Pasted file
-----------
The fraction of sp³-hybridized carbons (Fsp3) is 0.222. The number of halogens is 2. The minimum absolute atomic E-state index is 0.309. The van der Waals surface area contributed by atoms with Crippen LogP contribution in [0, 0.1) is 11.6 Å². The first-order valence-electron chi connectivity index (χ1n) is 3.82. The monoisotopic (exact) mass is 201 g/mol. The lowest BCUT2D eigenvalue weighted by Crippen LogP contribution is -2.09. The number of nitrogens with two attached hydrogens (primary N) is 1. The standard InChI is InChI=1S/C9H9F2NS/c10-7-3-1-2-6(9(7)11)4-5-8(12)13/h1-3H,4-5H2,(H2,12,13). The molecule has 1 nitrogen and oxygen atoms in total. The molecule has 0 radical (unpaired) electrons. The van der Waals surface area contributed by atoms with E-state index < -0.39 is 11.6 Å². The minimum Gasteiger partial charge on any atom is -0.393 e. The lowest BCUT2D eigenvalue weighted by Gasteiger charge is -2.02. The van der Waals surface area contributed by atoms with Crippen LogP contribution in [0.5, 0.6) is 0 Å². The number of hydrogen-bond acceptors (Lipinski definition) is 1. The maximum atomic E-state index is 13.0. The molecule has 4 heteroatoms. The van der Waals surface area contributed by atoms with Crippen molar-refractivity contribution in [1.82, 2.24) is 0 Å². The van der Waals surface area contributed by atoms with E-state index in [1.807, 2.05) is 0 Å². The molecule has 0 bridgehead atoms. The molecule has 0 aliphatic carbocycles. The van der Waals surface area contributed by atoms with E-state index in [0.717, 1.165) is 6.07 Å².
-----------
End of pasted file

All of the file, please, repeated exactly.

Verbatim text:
The fraction of sp³-hybridized carbons (Fsp3) is 0.222. The number of halogens is 2. The minimum absolute atomic E-state index is 0.309. The van der Waals surface area contributed by atoms with Crippen LogP contribution in [0, 0.1) is 11.6 Å². The first-order valence-electron chi connectivity index (χ1n) is 3.82. The monoisotopic (exact) mass is 201 g/mol. The lowest BCUT2D eigenvalue weighted by Crippen LogP contribution is -2.09. The number of nitrogens with two attached hydrogens (primary N) is 1. The standard InChI is InChI=1S/C9H9F2NS/c10-7-3-1-2-6(9(7)11)4-5-8(12)13/h1-3H,4-5H2,(H2,12,13). The molecule has 1 nitrogen and oxygen atoms in total. The molecule has 0 radical (unpaired) electrons. The van der Waals surface area contributed by atoms with E-state index < -0.39 is 11.6 Å². The minimum Gasteiger partial charge on any atom is -0.393 e. The lowest BCUT2D eigenvalue weighted by Gasteiger charge is -2.02. The van der Waals surface area contributed by atoms with Crippen LogP contribution in [0.5, 0.6) is 0 Å². The number of hydrogen-bond acceptors (Lipinski definition) is 1. The maximum atomic E-state index is 13.0. The molecule has 4 heteroatoms. The van der Waals surface area contributed by atoms with Crippen molar-refractivity contribution in [1.82, 2.24) is 0 Å². The van der Waals surface area contributed by atoms with E-state index in [1.807, 2.05) is 0 Å². The molecule has 0 bridgehead atoms. The molecule has 0 aliphatic carbocycles. The van der Waals surface area contributed by atoms with E-state index in [0.717, 1.165) is 6.07 Å².